HealthCare.gov opened for business Sunday night, for window-shopping at least, and experts think the website is mostly improved.
The website now includes the ability to check insurance plans before open enrollment starts Nov. 15. That change to the site is obvious immediately on its home page.
Last year's website required several windows to input information before actually getting to plans. This year, however, requires the input of only a few pieces of information: ZIP code, household income information, age, and some health and familial status such as smoking, pregnancy, or parenthood.
“The shopping function is quite consumer friendly,” Ferris Taylor, the chief strategy officer of Utah co-op Arches Health Plan, said. “Last year, (consumers) had to do a full enrollment to see the information they can see in this year's shopping function,” he said, and that resulted in many accidental double-enrollments that he suspects will be avoided this year.
Also, he thinks that opening up HealthCare.gov early for shopping might reduce the strain on the website—people might visit less often before finding plans they want to purchase, and they might spend less time on the site making their decisions. That, in turn, might reduce the risk for site downtime brought on by times of massive consumer usage.
“The Web page is much improved but still a work in progress that will require substantial improvement to achieve what consumers have come to expect from consumer websites,” said Joel Ario, managing director at consultancy Manatt Health Solutions and one of the architects of the exchange. Ario has frequently called for better information available to consumers about networks and formularies when they go shopping for insurance.
Dan Schuyler, the senior director of exchange technology at consultancy Leavitt Partners, felt that the website was improved but that there were still problems. Like Taylor, he approved of the ability to browse plans before enrolling, calling it a vast improvement.
But while the website allows users to compare plans, it forces the user to toggle between plans, meaning that only one plan's characteristics can be seen at a time. Schuyler would prefer side-by-side comparison instead.
And Schuyler thought the glossary function, which explains health insurance terms, was not intuitive and difficult to find. Instead, he would prefer a mouse-over ability, where a user could hover over a specific term, with the site providing an appropriate explanation.
But Schuyler appreciated the translation ability on the website—a user can click a button labeled “Espanol,” which automatically translates the page into Spanish while retaining previously inputted information.
One area that has received attention is the adequacy of information provided to consumers regarding the provider networks serving each plan. A June survey conducted for the Commonwealth Fund found that 25% of adults who selected a plan on the exchange were unaware of whether their network was narrow, and 39% didn't know which doctors were on their plan.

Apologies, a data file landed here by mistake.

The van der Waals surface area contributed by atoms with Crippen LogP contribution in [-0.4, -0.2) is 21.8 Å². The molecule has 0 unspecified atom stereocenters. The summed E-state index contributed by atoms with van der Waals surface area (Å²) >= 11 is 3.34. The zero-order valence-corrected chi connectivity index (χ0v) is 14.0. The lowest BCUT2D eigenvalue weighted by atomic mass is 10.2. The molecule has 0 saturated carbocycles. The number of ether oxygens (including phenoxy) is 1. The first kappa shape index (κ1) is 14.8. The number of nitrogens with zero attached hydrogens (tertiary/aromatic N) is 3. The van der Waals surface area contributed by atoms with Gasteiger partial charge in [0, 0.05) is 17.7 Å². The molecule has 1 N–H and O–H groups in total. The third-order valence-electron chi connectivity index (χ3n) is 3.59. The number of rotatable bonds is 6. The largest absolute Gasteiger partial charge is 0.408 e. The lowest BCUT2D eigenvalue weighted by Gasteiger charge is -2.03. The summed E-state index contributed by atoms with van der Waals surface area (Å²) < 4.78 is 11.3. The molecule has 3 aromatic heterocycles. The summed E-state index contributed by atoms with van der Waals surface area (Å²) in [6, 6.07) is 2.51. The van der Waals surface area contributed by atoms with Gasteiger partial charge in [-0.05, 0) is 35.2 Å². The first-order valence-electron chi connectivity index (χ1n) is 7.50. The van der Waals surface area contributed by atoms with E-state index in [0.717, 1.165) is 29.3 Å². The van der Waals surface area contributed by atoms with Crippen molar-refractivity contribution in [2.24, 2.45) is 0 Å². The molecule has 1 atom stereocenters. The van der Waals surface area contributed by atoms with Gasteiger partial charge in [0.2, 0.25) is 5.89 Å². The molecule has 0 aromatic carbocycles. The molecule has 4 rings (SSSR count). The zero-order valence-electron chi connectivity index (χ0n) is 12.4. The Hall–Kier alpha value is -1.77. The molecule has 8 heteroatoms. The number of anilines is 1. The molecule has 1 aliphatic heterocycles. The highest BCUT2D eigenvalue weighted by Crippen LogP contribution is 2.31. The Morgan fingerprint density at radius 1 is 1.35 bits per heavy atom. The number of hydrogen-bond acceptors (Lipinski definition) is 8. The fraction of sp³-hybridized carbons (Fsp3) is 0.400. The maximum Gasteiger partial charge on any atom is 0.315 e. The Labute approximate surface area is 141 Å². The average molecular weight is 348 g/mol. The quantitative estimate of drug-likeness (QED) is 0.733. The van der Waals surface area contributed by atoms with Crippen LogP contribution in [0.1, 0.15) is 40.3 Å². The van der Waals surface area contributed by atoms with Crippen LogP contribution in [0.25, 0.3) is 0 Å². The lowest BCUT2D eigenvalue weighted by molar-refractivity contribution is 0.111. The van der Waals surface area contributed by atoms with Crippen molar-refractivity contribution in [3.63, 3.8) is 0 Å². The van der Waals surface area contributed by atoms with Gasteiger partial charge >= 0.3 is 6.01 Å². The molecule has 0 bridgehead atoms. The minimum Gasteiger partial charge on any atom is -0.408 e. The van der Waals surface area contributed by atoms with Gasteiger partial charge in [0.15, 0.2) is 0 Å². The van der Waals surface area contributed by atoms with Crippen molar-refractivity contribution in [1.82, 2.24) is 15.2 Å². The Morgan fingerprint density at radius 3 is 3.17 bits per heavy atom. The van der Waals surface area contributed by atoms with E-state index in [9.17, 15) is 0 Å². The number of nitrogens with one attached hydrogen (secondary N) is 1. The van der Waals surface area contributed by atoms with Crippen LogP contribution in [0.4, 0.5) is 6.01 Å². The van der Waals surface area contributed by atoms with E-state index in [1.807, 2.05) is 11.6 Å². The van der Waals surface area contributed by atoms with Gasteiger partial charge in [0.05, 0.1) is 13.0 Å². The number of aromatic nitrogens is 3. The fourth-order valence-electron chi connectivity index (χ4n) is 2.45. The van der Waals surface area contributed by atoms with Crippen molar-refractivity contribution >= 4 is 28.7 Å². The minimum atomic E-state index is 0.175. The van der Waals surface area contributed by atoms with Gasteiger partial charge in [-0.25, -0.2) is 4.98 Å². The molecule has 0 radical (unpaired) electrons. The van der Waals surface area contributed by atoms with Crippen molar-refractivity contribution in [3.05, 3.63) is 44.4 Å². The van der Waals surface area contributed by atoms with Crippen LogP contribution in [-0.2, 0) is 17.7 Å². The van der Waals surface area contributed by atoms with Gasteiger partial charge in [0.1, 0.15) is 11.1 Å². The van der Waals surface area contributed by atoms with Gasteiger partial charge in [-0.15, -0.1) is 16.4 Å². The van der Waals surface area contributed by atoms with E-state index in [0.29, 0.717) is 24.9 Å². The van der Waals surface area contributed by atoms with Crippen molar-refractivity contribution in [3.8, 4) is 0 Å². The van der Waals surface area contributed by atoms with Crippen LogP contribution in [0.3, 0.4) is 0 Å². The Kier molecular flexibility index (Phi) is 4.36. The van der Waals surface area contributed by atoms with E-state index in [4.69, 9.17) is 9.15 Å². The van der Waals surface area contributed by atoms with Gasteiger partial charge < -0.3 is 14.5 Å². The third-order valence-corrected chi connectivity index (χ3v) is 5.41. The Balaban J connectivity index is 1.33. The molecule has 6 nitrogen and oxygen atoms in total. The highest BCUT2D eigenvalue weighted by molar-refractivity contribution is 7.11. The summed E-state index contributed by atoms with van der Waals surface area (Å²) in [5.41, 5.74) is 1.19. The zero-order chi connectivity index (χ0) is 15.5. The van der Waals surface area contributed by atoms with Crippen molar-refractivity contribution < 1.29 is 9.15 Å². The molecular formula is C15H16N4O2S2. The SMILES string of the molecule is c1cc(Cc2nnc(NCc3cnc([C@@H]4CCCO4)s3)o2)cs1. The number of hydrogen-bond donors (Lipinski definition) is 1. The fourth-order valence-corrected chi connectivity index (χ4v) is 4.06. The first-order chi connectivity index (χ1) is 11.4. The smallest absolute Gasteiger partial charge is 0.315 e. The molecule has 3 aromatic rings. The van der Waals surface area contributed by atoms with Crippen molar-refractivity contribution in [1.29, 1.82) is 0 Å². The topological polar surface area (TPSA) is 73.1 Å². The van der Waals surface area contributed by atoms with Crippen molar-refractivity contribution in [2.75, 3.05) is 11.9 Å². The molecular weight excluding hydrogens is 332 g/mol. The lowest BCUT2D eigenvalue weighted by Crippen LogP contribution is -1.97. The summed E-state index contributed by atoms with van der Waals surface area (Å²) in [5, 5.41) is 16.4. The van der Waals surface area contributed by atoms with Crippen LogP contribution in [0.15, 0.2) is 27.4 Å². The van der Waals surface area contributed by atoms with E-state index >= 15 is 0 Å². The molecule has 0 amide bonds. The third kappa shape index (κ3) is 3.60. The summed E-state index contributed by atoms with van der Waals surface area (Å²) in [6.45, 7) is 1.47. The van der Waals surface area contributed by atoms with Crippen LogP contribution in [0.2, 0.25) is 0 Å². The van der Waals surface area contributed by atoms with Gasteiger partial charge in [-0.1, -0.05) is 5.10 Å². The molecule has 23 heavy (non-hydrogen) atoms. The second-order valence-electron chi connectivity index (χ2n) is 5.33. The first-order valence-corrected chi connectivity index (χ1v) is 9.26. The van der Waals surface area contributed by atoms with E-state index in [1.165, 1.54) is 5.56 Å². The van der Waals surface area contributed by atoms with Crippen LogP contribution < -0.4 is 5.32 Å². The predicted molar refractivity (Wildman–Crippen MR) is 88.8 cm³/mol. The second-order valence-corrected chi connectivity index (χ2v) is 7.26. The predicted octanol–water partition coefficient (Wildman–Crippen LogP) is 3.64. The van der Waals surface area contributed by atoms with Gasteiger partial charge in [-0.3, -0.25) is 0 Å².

The new HealthCare.gov prominently displays a provider directory near each plan, but the function wasn't perfect Monday. For example, after searching for plans for a 25-year-old male in Nashville, Tenn., the top result is a bronze plan from Community Health Alliance, a Tennessee co-op. Clicking Provider Directory takes the user to the main page of the insurer's website, but doesn't direct one to where a provider directory can be found.
A user clicking Summary of Benefits, however, will be directed to a website with information regarding formularies and provider directories. Some of that information is not helpful either; for example, the link to the “Plan Brochure” is broken.
Paul Ginsburg, a professor of medicine and public policy at the University of Southern California, window-shopped himself in Arlington, Va., and found the plan directory clunky there as well, relying on a trip to the insurer's website and the need to remember the name of the insurance plan.
“An improvement would be what Consumer Checkbook does for federal employees, where the user lists a number of physicians and the tool tells the user for each plan which of those physicians are included in the network,” Ginsburg said.
Schuyler thinks that the reliance on plan directories is probably appropriate for now. “Keeping a third part provider directory up to date is very difficult and I feel [the website] is taking the best approach by sending the consumer to the carrier's web site to see the provider list. While a little 'clunky' it does provide the consumer with the most current provider information,” he said.
Sometimes the information provided by the website can be difficult to parse for the consumer. Take a Humana HMO plan offered to a 25-year-old male in Miami. The section describing the details of the plan on HealthCare.gov says that laboratory outpatient and X-ray and diagnostic imaging has “no charge(s) after deductible.”
But the summary of benefits and coverage provided by Humana tells a different story. Imaging and diagnostic tests are each “no charge” if in network, and “not covered” if out-of-network. It also specifies that pre-authorization is necessary, and that “cost share may vary based on where service is performed.”
Follow Darius Tahir on Twitter: @dariustahir